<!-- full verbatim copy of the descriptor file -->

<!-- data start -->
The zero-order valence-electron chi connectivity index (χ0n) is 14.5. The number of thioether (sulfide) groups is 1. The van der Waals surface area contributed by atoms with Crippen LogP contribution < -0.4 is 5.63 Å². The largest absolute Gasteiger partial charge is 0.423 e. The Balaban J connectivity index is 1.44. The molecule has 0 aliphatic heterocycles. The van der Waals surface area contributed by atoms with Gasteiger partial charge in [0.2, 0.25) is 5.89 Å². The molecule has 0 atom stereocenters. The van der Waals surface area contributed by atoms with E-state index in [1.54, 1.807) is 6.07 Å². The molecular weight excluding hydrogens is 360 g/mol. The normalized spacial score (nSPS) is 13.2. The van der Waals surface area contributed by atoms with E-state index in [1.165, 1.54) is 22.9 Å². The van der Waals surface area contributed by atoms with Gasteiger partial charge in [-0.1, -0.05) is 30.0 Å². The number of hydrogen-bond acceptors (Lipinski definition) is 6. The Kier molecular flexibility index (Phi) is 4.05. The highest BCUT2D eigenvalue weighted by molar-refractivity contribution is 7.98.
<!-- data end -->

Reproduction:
The zero-order valence-electron chi connectivity index (χ0n) is 14.5. The number of thioether (sulfide) groups is 1. The van der Waals surface area contributed by atoms with Crippen LogP contribution < -0.4 is 5.63 Å². The largest absolute Gasteiger partial charge is 0.423 e. The Balaban J connectivity index is 1.44. The molecule has 0 aliphatic heterocycles. The van der Waals surface area contributed by atoms with Gasteiger partial charge in [0.2, 0.25) is 5.89 Å². The molecule has 0 atom stereocenters. The van der Waals surface area contributed by atoms with E-state index in [1.54, 1.807) is 6.07 Å². The molecular weight excluding hydrogens is 360 g/mol. The normalized spacial score (nSPS) is 13.2. The van der Waals surface area contributed by atoms with E-state index in [1.165, 1.54) is 22.9 Å². The van der Waals surface area contributed by atoms with Gasteiger partial charge in [-0.1, -0.05) is 30.0 Å². The number of hydrogen-bond acceptors (Lipinski definition) is 6. The Kier molecular flexibility index (Phi) is 4.05. The highest BCUT2D eigenvalue weighted by molar-refractivity contribution is 7.98.